What Did I Learn From a Recent Failure
Few posts ago I mentioned about my 60 day pull up challenge. I started with 10 pull ups on Day One, adding a rep each day and aiming to finish with 70 reps on the last day. It’s a cool little challenge and definitely doable if you have a bit of a base on doing pull ups. I’ve done it in the past and the biggest obstacle always seemed to be to find the extra time to do it all.

Yet this time around I got a bit cocky as the reps felt rather easy in the beginning. The main difference to previously times being that I was careful how much weight I was putting on throughout the challenge. Smart move by me. But I digress, back to my failure. Around 40 days in I started to get a throbbing pain on my right shoulder. At first it wasn’t too bad. I tried to ease up the niggle by getting massages and by adding extra stability work. That would only bring short term release and wouldn’t last for long enough to give any long term relief.

I kept pushing through to Day 57 before sitting on the train one morning feeling like my whole right arm was on fire. I had failed to look after myself properly, obviously. I tried to get through the Day 58 but the pain was too great. I had to take a step back and think what was important at that point: finish the challenge, get the bragging rights and leave the room with five solid fist pumps in the air while at the same time risking the imminent and possibly serious injury to my right shoulder . Or quit and walk away with an injured ego and somewhat functioning right shoulder?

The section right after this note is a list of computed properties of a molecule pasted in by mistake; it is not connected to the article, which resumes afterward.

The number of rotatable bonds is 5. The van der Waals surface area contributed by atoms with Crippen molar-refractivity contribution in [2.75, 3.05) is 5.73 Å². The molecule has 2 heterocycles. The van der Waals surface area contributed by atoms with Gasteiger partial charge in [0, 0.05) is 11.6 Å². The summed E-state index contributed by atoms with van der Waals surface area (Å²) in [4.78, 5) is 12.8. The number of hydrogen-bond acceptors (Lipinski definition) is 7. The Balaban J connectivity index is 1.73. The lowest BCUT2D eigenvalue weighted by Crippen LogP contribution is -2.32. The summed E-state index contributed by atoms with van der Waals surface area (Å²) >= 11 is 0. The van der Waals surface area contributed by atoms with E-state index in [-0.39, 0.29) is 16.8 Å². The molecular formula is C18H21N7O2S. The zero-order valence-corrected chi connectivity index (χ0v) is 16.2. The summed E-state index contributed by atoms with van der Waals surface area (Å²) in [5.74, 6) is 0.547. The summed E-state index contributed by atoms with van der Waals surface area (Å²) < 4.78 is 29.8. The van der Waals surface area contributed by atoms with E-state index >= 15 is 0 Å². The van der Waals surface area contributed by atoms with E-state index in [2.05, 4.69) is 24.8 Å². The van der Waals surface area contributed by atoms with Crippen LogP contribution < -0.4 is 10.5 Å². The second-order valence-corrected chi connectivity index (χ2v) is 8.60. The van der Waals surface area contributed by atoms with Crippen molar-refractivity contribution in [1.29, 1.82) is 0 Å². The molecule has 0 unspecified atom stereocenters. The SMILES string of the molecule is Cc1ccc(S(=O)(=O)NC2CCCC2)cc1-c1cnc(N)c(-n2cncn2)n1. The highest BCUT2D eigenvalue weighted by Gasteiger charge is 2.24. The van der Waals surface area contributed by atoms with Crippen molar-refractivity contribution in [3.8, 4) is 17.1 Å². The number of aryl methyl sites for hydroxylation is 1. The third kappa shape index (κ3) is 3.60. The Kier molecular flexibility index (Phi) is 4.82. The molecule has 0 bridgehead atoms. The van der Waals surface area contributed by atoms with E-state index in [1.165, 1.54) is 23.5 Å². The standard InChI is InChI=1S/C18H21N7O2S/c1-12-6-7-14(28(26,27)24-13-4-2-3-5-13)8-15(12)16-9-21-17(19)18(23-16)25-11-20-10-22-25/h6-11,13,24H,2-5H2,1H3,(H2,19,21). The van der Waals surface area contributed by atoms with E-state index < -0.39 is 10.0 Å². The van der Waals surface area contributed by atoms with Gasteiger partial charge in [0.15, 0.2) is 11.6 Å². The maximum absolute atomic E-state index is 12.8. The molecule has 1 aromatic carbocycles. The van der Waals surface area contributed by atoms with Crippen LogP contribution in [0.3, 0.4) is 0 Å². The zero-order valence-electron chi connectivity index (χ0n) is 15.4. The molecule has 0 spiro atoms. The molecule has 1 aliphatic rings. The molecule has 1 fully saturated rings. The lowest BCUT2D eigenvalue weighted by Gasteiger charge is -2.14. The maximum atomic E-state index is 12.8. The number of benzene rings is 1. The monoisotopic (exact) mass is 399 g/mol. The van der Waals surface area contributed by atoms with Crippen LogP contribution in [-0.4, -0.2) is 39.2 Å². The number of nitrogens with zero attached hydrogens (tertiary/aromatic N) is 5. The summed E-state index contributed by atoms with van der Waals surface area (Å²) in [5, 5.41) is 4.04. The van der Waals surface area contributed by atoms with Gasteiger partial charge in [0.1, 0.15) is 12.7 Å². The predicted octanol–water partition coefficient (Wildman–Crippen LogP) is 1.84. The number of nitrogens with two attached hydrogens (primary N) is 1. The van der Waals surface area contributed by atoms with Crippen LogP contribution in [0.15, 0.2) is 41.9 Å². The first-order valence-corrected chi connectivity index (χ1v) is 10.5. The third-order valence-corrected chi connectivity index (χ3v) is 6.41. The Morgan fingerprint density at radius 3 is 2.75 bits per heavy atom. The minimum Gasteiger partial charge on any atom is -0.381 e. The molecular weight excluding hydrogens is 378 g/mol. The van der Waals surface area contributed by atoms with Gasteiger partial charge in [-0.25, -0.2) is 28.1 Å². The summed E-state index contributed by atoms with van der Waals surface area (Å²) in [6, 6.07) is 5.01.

If someone would’ve come to me for advice in similar situation I would’ve told them to stop. No doubt. But the hardest advice to listen is your own. And as the saying goes, a coach coaching himself has an idiot as a coach. The only person I was letting down was myself, no one else. I wasn’t training for the Olympics or for any other event for that matter. There was absolutely no point to risk a bicep tear for the sake of doing three more days of pull ups. But, I could hear my ego telling me to keep going, to get it done no matter what. Just so I could say to people that I completed the challenge. Just so I could post it on Facebook or something else as vague…
I thought of all the blog posts I’ve written and all the advice I give to my clients. I figured that to stay true to my word I would have to do what I tell others to do. And that was to stop if ever there is pain. The risk of finishing was too great compared to benefit.

The Learning 

Sometimes there is a point when you have to push through and sacrifice health for the performance. But training for general health and fitness is not it. Otherwise it would be called unhealth and fitness.
Things are different when you compete for a sport. You’ve trained hard for years for your big event. You might have to risk everything to get to the podium. That’s probably worth it. But it’s not worth it when you are doing it for the ego or for the bragging rights or for the “likes” on Facebook. That’s called being an idiot. In those situations the only person that really cares is you. And if others care, you shouldn’t care that they care. And at that moment when you decide to quit it does suck, a lot. You might cry.  But it sucks more if you injure yourself and are forced to take an extended time off from training. Remember, it’s HEALTH and fitness.


This is not a permission to stop testing your limits. Always try to do better than before. Whether in training or life in general. Keep kicking goals. But every now and then take a step back and look at the whole picture. Sometimes the risk is not worth the reward.
So yes, I am pretty proud of myself. Few years ago I would have not stopped but rather risked an injury to have the bragging rights. Wiser it seems I’ve grown. That sentence makes sense when you read it with Yoda-voice.